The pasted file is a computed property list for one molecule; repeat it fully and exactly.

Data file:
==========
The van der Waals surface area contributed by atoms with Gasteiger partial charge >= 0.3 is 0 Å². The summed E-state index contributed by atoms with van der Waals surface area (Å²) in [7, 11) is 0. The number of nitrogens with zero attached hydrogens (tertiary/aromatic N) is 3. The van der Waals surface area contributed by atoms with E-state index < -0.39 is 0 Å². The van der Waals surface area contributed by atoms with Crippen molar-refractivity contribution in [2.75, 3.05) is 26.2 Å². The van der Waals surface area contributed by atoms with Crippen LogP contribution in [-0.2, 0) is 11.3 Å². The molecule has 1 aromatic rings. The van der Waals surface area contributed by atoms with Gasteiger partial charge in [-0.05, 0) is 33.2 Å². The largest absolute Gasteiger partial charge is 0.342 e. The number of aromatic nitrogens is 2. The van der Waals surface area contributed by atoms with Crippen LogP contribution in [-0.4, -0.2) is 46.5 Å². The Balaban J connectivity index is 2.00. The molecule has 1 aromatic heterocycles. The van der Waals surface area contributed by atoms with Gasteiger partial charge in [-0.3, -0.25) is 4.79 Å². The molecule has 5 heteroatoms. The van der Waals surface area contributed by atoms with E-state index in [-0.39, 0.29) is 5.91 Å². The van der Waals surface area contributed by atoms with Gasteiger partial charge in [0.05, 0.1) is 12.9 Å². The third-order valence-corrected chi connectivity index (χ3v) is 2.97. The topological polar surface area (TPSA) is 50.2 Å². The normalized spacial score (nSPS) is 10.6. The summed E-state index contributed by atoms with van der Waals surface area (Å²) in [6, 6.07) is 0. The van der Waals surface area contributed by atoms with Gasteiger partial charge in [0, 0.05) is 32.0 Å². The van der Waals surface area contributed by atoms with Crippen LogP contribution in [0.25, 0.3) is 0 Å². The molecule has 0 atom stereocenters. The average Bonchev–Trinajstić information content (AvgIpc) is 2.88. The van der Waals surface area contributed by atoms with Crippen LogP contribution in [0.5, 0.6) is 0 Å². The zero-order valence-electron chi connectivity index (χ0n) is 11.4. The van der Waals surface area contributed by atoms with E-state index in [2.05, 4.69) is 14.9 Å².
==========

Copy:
The van der Waals surface area contributed by atoms with Gasteiger partial charge >= 0.3 is 0 Å². The summed E-state index contributed by atoms with van der Waals surface area (Å²) in [7, 11) is 0. The number of nitrogens with zero attached hydrogens (tertiary/aromatic N) is 3. The van der Waals surface area contributed by atoms with E-state index < -0.39 is 0 Å². The van der Waals surface area contributed by atoms with Crippen molar-refractivity contribution in [2.75, 3.05) is 26.2 Å². The van der Waals surface area contributed by atoms with Crippen LogP contribution in [-0.2, 0) is 11.3 Å². The molecule has 1 aromatic rings. The van der Waals surface area contributed by atoms with Gasteiger partial charge in [-0.05, 0) is 33.2 Å². The largest absolute Gasteiger partial charge is 0.342 e. The number of aromatic nitrogens is 2. The van der Waals surface area contributed by atoms with Crippen LogP contribution in [-0.4, -0.2) is 46.5 Å². The Balaban J connectivity index is 2.00. The molecule has 1 aromatic heterocycles. The van der Waals surface area contributed by atoms with Gasteiger partial charge in [-0.3, -0.25) is 4.79 Å². The molecule has 5 heteroatoms. The van der Waals surface area contributed by atoms with E-state index in [-0.39, 0.29) is 5.91 Å². The van der Waals surface area contributed by atoms with Gasteiger partial charge in [0.05, 0.1) is 12.9 Å². The third-order valence-corrected chi connectivity index (χ3v) is 2.97. The topological polar surface area (TPSA) is 50.2 Å². The normalized spacial score (nSPS) is 10.6. The summed E-state index contributed by atoms with van der Waals surface area (Å²) in [6, 6.07) is 0. The van der Waals surface area contributed by atoms with Gasteiger partial charge in [0, 0.05) is 32.0 Å². The van der Waals surface area contributed by atoms with Crippen LogP contribution in [0.25, 0.3) is 0 Å². The molecule has 0 atom stereocenters. The average Bonchev–Trinajstić information content (AvgIpc) is 2.88. The van der Waals surface area contributed by atoms with Crippen LogP contribution in [0.5, 0.6) is 0 Å². The zero-order valence-electron chi connectivity index (χ0n) is 11.4. The van der Waals surface area contributed by atoms with E-state index in [2.05, 4.69) is 14.9 Å².